Most helpful positive review
7 of 7 people found the following review helpful
Consider cleaning the bearings, rather than buying a new motor..
on November 17, 2012
Broan Attic Fan (340, 343, 350, 353) Replacement Motor # 97009316
Having removed our 9-year old Broan attic fan for a remodeling project, it was obvious that the fan blade didn't turn as easily as when it was new. However, rather than buy a replacement motor, I simply cleaned the bearings on the old one. Some notes:
- Our fan's motor has a 3-prong cord plugged into a dedicated receptacle next to it, which simplified removing the unit. We have 3 attic fans and I always install a short heavy-duty extension cord on the fan and mount a receptacle nearby - to simplify maintenance.
- Removed the fan blade and unloosened two of the three bolts that held the motor clamp tight.
- Removed the two screws that held the thermostat on the fan frame and removed the motor & thermostat together.
- Removed the nuts and bolts that hold the 2 halves of the motor housing together.
- Separated the motor casing ends - the armature then comes out easily, along with the front motor casing.
- Since the long shaft was rusted beyond where the fan attaches, I used a bench mounted wire wheel to de-rust it. A rusted shaft won't slide out of the front bearing.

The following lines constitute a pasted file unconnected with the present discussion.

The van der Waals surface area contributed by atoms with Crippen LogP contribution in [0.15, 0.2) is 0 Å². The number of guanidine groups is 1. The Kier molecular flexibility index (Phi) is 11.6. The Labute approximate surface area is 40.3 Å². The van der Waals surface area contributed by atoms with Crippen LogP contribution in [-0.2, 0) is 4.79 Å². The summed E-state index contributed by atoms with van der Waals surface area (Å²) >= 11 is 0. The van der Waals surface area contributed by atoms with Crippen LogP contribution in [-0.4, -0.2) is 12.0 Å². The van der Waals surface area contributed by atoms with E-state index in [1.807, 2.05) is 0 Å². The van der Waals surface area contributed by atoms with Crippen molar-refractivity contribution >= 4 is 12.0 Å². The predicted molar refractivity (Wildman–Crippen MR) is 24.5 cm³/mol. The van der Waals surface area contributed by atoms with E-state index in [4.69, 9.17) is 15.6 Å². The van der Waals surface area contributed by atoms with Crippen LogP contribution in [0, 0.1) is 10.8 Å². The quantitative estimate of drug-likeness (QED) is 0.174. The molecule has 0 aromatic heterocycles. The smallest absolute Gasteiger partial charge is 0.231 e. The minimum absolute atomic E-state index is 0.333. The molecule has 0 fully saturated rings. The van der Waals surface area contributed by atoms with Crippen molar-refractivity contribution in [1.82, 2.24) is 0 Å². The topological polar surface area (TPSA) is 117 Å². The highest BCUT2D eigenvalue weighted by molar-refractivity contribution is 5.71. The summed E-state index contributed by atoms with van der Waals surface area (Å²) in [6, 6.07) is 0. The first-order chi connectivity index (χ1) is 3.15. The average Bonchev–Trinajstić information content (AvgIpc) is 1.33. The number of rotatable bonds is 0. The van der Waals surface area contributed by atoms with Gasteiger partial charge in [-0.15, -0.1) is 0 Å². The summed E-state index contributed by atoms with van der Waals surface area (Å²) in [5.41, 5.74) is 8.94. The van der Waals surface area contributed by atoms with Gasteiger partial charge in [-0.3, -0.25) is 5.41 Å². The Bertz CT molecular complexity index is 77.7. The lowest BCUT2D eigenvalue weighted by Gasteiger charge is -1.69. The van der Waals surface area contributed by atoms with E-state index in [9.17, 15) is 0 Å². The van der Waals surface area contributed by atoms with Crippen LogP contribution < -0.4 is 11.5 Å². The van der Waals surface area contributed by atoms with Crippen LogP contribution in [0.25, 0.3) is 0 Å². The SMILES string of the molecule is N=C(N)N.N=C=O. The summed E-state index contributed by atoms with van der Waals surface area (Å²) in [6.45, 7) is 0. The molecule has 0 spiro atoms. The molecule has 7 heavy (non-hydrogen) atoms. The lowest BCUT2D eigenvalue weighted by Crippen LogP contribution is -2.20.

- Slid the front motor casing, which contains the front sleeve bearing, off the armature shaft.
- Thoroughly cleaned the gunk on the shaft at the bearing locations using a paper towel with paint thinner, along with steel wool. The front shaft on my motor was coated with what looked like tar, which can happen to oil that's repeatedly over-heated. This "tar" retards motor RPM's, making the fan less efficient. Eventually, if it slows the motor enough, a tar build-up could result in a burned out motor. The rear bearing area was much cleaner.
- Cleaned the inside of the sleeve bearings.
- Oiled the sleeve bearings on their insides and the shaft where it touches the bearings, with synthetic motor oil, since it's slicker and has a higher operating temperature range, than refined oil.
- Reassembled the unit - mounting the motor so that the shaft was at a right angle to the fan housing. The fan turned much easier by hand than it did before. Electrified the fan for a test run before re-installation, to ensure proper operation.
I've disassembled many motors and this is the first one with STEEL versus bronze, sleeve bearings. Broan probably saves two bucks per motor by using the cheaper steel sleeve bearings, and the end result is a motor won't last as long as it would if bronze bearings were used. (I.e., the bearings gum up, at which point, most people would replace the motor.) The steel sleeve bearings are so hard that the motor shaft showed some wear at the front bearing area - this is something I haven't seen with bronze bearings, since bronze is not hard enough to wear down a steel shaft.
This "repair" costs nothing and took about 30 minutes. There's no reason it couldn't be repeated as needed.
One star off for Broan using cheaper bearings.